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Black Futures fundraiser to send Oakridge students on visits to historically black colleges


For 15-year-old Zamiratu, the chance to visit historically Black college campuses (HBCU) will be the fulfillment of a dream her parents were never able to realize.

Zamiratu, whose last name is withheld for privacy because she is a minor, is one of 10 high school students from Oakridge Neighborhood who will go on a trip to HBCU campuses this month.

The trip is organized and funded by Investing in My Futures Inc., a nonprofit organization that was created in 2010 to provide programs that help Black children understand the value of an education and prepare them to be future leaders. The trip to historically black colleges and universities is one of the programs the group offers.

Zamiratu, a sophomore at Roosevelt High School, said she hopes the trip will shed some light on what her future could hold.

“Living in a predominantly white state, it will be nice hanging out with people who would understand and be more relatable to you,” said Zamiratu, who will be the first generation in her family to go to college. “It’s just a different atmosphere. I feel this opportunity gives me a chance to see what I really want to do with my life and see what it would be like to go to an HBCU and to experience that.”

Oakridge is hosting its first Black Futures fundraiser at 5 p.m. Sunday, March 13, at Wooly’s, to raise money to send Zamiratu and the other students on the trip. The students will visit historically Black colleges including Lincoln University in Jefferson City, Mo., and Harris-Stowe State University in St. Louis, before traveling to Nashville, Tenn., where they will visit Fisk University and Tennessee State University. The students will leave Des Moines early on Wednesday, March 16, and return late Saturday, March 19. In all, they hope to raise around $3,200.

While Investing in My Future Inc. has raised money for the cost of the trip, the Oakridge fundraiser will support its students by raising money for clothes, luggage, personal care items and spending money the students may not otherwise be able to afford.

Oakridge Neighborhood is one of Des Moines’ most diverse neighborhoods, with 66% of its residents being immigrants and refugees from more than 23 countries, speaking more than 29 languages. It provides a wide array of services to support and engage residents, including housing, child care, before- and after-school programming, workforce readiness, education, classes on financial literacy and English as a second language, and driver’s education.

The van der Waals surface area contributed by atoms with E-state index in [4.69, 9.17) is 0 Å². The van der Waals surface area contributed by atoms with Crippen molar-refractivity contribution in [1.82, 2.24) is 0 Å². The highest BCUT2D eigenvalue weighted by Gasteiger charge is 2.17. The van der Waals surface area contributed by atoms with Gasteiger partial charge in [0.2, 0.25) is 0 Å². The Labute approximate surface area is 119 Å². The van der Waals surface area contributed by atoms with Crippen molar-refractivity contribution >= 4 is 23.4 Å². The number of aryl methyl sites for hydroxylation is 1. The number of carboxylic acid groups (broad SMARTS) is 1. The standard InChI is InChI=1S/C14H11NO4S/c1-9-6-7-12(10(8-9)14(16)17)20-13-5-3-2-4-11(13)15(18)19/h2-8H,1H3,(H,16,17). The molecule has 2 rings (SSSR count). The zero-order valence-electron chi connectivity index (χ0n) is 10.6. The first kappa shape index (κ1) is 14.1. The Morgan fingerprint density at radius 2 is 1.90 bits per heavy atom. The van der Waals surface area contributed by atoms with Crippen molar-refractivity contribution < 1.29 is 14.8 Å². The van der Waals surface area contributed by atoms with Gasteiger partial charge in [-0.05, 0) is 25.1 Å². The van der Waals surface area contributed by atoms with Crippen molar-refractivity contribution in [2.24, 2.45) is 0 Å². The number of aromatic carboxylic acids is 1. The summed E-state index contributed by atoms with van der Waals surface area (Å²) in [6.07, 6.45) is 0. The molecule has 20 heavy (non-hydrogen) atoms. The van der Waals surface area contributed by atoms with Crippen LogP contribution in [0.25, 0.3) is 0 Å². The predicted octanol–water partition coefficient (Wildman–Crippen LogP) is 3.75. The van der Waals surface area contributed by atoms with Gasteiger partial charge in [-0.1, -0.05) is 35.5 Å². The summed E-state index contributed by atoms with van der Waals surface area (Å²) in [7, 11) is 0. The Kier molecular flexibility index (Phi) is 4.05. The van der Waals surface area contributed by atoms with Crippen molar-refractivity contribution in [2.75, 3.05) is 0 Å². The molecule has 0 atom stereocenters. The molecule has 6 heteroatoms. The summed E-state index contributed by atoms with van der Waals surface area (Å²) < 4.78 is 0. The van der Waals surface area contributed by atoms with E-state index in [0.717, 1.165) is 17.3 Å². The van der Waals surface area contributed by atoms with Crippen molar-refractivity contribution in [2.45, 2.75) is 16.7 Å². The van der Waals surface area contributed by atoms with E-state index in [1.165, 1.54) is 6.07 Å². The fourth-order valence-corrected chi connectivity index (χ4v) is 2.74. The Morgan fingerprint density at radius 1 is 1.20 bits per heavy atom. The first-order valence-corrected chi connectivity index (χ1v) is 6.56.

Being a first-generation college student, Zamiratu said the trip and the opportunity to maybe attend an HBCU is exciting not only for her but also for her parents, who moved to the U.S from West Africa when they were teenagers. It’s especially meaningful for her mother, she said.

“It’s a dream they all have but she didn’t get opportunities like this growing up,” said Zamiratu, who wants to study business. “So I feel like this is what she works for, so I can have opportunities like this, which is very empowering to her.”

Doors for the fundraiser open at 4 p.m. Tickets are $10 in advance or $20 at the door. Special hoodies made by Be Real Studios, an Oakridge program that teaches students about branding, design and entrepreneurship, can be purchased for $60 and include the price of admission.

There will be performances by O.Y.E.A. (Oakridge’s Young Educated Artists), and local artists B. Well, L.S.F., Juliano Doc and U.V.T. Students from Oakridge will also be performing their song “Success is My Protest,” which was produced along with a video that was released in October 2020 in response to the racial equity movement protests that followed the killing of George Floyd by a Minneapolis police officer earlier in the year.

There will also be nine local Black-owned businesses on-site selling their products.

Jordan Colbert, a youth success navigator at Oakridge who is helping organize the fundraiser, said going to an HBCU can help young Black people connect with people who they can maybe better identify with.

“I went to an HBCU myself, I went to Howard University [In Washington, D.C.] so this is a really cool experience for me to see how these kids take this experience,” Colbert said. “I’m from the Midwest and I didn’t grow up around a lot of people that look like me, so I think the opportunity to go to an HBCU, even if you don’t choose it for your school, just to have this experience on this trip, is going to be life-changing.”

Colbert, 37, said attending an HBCU gives young Black people an opportunity to learn more about themselves and their culture.

“You wouldn’t have that experience anywhere else,” she said. “To hear everybody else’s experience from different parts of the world is kind of unique.”

Both her parents attended HBCUs, and she hopes to pass the tradition on to others, Colbert said.

“The relationships I built at Howard are deeper and richer than the relationships I had with my high school friends. Just being around a dynamic group of people that I could build not just friendships but business relationships as well, that have taken me around the country and overseas,” she said. “You don’t get many experiences like that. I think it’s something that doesn’t ever leave me.”

The fundraiser: Black Futures
Date: Sunday, March 13
Where: Wooly’s, 504 E. Locust St.
Time: 5 p.m.
Cost: $10 in advance. $20 at the door
Merchandise: Purchase of a $60 Be Real Studios hoodie includes price of admission.

Editor’s note: This story was updated to add information clarifying that the trip is organized by Investing in My Futures Inc.

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